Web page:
A major name, the Swiss conductor Ansermet, associated with the Diaghilev Ballet as was Pierre Monteux and present on the podium for a number of high profile early twentieth century premieres. He racked up a huge discography, much of it French and Russian like Monteux’, thanks in part to being the darling of Decca Records’ ownership. Alas, I cannot say I find him a constantly rewarding interpreter, he could drop from the exquisite to the overly prim in a twinkling, from the loving to the mechanical. In his recording of Brahms’ Fourth with the Suisse Romande Orchestra the allegro giocoso, the third movement, is absolutely leaden. The emotional thinness of which the decorous and dogged Ansermet was capable – while offstage he had a substantial, even messy, romantic life, Stravinsky’s biographer Stephen Walsh tells us – suggests to me a chocolate malt made with too much milk and not enough syrup. Constant little emphases in unaccented phrases cause us to hear the march of too many beams in the orchestral structure when one prefers to experience the façade. Ansermet was a mathematician as well as a musician and, one’s tempted to say, it shows.

I like Ansermet best in his lovely Brahms Third wherein he seems a French Weingartner, lithe and ardent, luminous and bracing, call him Monsieur Verve. Actually he looked like Santa Claus with his elegant white beard. Interestingly enough, Ansermet studied with Weingartner, a fact I only learned recently. Rather amazing I should think is the fact he also studied with Arthur Nikisch, a temperamental opposite to judge by teacher and student’s respective recorded legacies. Of course with Weingartner-ism comes only a rice diet of tempo modification, sometimes the music seems to be hustling from checkpoint to checkpoint without truly being there, but sometimes this straight-and-narrow is refreshing. That Perrier-fresh Brahms Third boasts a delightfully pastoral and balletic opening movement, a quivering ardor in the slow movement’s second theme, an elegiac, cradling poco allegretto to follow. Transparency is abundant: not always in orchestras Swiss, German or American does so much light shine through the instrumental fabric. Ah, to be a bassoonist in the Suisse Romande must have been a honeymoon, participating so vividly in Ansermet’s revealing orchestral textures. And oh how he let his timpanist deliver a staccato whack. Record too the elegantly crouching piano marcato of the violas ejecting the closing theme of the opening movement of Brahms’ First, this is a miniature work of art, a testament to Ansermet’s capacity for fine and telling workmanship . . . and how charming too that gentle now hear this before the coiling counterpoint of the second theme, second movement of Brahms’ Fourth.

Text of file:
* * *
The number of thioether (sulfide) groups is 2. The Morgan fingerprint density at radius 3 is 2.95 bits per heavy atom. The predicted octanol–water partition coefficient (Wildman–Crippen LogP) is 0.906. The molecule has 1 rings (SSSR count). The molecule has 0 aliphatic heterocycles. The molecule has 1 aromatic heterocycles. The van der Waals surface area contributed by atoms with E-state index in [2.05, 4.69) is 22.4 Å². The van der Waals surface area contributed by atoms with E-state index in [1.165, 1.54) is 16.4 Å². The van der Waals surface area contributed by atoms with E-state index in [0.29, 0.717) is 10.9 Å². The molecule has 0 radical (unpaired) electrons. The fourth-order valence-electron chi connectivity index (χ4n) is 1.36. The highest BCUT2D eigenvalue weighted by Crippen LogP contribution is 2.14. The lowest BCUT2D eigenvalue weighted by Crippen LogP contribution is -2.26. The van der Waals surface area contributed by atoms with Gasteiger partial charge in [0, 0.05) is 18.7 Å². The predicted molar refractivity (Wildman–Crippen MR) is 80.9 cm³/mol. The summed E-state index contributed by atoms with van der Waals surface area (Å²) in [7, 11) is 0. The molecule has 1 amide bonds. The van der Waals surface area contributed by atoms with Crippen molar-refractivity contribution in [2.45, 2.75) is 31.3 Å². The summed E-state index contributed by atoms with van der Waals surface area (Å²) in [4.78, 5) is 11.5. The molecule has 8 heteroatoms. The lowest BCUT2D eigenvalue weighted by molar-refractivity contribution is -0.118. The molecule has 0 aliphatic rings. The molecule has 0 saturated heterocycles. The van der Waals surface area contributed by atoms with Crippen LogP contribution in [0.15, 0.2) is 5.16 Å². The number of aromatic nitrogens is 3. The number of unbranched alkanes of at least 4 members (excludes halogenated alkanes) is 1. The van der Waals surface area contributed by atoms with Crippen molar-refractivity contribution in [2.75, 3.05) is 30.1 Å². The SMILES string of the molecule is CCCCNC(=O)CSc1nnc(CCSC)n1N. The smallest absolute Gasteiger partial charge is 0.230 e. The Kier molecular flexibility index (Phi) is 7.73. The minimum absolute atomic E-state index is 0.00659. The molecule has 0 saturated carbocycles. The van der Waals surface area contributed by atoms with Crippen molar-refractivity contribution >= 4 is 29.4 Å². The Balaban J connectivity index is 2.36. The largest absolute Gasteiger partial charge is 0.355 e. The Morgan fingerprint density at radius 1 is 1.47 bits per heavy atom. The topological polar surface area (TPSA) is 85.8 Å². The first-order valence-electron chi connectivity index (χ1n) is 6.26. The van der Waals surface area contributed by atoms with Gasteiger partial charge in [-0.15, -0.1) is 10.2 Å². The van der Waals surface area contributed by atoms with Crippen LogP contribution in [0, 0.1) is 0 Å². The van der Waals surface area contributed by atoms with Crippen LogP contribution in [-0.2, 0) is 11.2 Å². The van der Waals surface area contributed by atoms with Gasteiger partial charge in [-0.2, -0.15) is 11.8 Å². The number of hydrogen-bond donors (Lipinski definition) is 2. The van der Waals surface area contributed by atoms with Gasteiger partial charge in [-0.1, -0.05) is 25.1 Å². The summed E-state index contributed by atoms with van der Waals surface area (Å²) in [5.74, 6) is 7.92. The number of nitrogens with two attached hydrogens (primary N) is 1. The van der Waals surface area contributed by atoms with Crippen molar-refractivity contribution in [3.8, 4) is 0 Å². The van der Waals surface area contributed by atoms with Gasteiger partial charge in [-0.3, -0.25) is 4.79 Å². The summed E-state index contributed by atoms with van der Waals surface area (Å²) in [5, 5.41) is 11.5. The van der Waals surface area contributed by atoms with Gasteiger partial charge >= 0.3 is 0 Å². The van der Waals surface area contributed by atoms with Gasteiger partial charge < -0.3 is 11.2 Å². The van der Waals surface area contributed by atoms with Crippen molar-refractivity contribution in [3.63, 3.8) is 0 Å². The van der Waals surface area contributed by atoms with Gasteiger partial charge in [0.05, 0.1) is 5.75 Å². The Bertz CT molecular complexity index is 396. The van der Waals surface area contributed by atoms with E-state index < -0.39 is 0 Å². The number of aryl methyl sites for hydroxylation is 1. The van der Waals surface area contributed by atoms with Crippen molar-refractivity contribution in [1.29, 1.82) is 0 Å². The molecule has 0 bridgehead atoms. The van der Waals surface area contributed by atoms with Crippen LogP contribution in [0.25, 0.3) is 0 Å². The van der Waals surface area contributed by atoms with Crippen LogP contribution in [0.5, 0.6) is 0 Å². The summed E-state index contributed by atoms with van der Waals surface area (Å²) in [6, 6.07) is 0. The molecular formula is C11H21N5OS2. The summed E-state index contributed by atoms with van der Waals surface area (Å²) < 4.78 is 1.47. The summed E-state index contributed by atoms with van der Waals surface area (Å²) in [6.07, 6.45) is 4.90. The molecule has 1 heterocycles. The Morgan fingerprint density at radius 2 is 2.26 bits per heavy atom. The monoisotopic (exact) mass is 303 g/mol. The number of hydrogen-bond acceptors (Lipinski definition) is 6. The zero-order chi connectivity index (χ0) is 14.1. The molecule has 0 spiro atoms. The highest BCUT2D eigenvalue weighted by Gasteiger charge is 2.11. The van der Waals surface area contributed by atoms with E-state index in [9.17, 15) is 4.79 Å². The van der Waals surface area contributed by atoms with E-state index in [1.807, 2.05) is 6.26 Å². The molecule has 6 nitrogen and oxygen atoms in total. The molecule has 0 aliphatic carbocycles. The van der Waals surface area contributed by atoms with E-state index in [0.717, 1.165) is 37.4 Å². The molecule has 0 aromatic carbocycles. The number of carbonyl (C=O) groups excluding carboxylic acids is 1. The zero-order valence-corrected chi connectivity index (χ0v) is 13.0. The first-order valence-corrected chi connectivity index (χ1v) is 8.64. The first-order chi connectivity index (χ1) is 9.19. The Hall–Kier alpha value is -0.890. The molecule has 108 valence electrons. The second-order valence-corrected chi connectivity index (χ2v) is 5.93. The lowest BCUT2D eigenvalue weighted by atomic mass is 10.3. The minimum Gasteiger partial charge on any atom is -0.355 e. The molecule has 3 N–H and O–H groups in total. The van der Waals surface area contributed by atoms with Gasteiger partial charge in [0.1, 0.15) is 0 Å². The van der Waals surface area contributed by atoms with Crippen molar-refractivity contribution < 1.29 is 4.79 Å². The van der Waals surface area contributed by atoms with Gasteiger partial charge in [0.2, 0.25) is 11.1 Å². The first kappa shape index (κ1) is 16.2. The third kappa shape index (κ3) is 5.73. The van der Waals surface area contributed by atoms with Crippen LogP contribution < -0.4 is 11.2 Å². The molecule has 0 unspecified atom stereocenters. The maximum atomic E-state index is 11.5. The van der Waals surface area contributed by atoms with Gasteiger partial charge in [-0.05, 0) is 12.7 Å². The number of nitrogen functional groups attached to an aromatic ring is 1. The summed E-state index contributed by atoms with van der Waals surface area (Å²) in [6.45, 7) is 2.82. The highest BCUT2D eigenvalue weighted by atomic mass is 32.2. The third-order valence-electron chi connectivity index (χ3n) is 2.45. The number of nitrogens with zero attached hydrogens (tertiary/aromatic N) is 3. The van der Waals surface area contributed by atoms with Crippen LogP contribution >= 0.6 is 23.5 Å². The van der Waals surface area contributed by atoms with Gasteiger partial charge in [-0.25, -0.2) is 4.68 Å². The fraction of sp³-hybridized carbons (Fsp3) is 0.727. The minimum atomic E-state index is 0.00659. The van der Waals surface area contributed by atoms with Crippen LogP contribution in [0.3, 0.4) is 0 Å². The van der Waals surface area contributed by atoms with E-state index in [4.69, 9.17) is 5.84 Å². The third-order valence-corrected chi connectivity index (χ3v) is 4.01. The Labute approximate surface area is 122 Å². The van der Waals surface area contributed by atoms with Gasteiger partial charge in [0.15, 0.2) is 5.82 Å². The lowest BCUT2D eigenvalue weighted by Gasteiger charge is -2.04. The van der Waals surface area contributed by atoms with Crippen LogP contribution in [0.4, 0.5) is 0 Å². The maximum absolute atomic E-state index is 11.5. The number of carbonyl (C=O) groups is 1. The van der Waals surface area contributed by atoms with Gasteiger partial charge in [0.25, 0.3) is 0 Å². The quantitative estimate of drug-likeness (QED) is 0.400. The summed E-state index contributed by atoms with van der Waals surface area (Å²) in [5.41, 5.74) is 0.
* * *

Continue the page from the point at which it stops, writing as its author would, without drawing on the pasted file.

But Ansermet in his closed circuit mode could be an advertisement for the perils of literalism. Nice, perhaps, to hear clearly the syncopated birds on telephone pole notes of the horns beneath the eloquent flute of variation 12 in the finale of Brahms’ Fourth, but when there’s no significant dramatic statement from a humdrum Geneva flute who might be hurrying to have tea with the duchess, well, what’s the point? Ansermet it seems did not, like Walt Whitman, choose to “contain multitudes.” He certainly didn’t permit himself to slip on the banana peel of a deliciously overwrought imagination.The acid test! — I’ve just watched a video of Ansermet conducting Beethoven’s Seventh in Paris in 1967 and lo, there’s just not much coming from his eyes, scant spiritual communication, no joy. Eyes, of course, are what good actors use.